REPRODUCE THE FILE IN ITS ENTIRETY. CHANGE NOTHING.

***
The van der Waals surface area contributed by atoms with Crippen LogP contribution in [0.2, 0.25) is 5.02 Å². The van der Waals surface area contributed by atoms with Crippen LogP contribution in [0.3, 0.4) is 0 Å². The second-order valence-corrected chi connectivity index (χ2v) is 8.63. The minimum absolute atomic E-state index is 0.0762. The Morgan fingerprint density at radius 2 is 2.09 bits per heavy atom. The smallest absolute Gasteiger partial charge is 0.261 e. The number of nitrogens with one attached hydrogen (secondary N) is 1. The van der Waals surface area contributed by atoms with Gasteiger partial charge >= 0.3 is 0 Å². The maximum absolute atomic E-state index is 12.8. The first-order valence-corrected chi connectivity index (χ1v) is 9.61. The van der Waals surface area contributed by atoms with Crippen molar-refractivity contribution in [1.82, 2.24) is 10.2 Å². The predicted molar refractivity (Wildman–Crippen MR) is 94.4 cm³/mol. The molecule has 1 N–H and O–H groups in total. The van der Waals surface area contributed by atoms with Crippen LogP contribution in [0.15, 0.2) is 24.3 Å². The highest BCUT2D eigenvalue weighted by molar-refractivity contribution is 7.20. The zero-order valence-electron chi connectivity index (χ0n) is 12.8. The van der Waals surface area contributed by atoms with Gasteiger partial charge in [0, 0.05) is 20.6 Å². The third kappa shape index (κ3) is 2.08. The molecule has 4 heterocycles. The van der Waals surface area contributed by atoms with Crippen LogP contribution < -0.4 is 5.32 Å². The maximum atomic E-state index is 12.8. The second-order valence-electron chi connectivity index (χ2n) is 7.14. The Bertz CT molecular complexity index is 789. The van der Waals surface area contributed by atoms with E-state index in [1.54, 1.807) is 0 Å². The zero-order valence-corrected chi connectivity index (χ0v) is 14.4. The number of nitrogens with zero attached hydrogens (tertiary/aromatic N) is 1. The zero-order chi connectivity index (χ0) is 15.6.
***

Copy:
The van der Waals surface area contributed by atoms with Crippen LogP contribution in [0.2, 0.25) is 5.02 Å². The van der Waals surface area contributed by atoms with Crippen LogP contribution in [0.3, 0.4) is 0 Å². The second-order valence-corrected chi connectivity index (χ2v) is 8.63. The minimum absolute atomic E-state index is 0.0762. The Morgan fingerprint density at radius 2 is 2.09 bits per heavy atom. The smallest absolute Gasteiger partial charge is 0.261 e. The number of nitrogens with one attached hydrogen (secondary N) is 1. The van der Waals surface area contributed by atoms with Gasteiger partial charge >= 0.3 is 0 Å². The maximum absolute atomic E-state index is 12.8. The first-order valence-corrected chi connectivity index (χ1v) is 9.61. The van der Waals surface area contributed by atoms with Crippen molar-refractivity contribution in [1.82, 2.24) is 10.2 Å². The predicted molar refractivity (Wildman–Crippen MR) is 94.4 cm³/mol. The molecule has 1 N–H and O–H groups in total. The van der Waals surface area contributed by atoms with Crippen LogP contribution in [0.15, 0.2) is 24.3 Å². The highest BCUT2D eigenvalue weighted by molar-refractivity contribution is 7.20. The zero-order valence-electron chi connectivity index (χ0n) is 12.8. The van der Waals surface area contributed by atoms with Gasteiger partial charge in [0, 0.05) is 20.6 Å². The third kappa shape index (κ3) is 2.08. The molecule has 4 heterocycles. The van der Waals surface area contributed by atoms with Crippen LogP contribution < -0.4 is 5.32 Å². The maximum atomic E-state index is 12.8. The second-order valence-electron chi connectivity index (χ2n) is 7.14. The Bertz CT molecular complexity index is 789. The van der Waals surface area contributed by atoms with E-state index in [1.54, 1.807) is 0 Å². The zero-order valence-corrected chi connectivity index (χ0v) is 14.4. The number of nitrogens with zero attached hydrogens (tertiary/aromatic N) is 1. The zero-order chi connectivity index (χ0) is 15.6.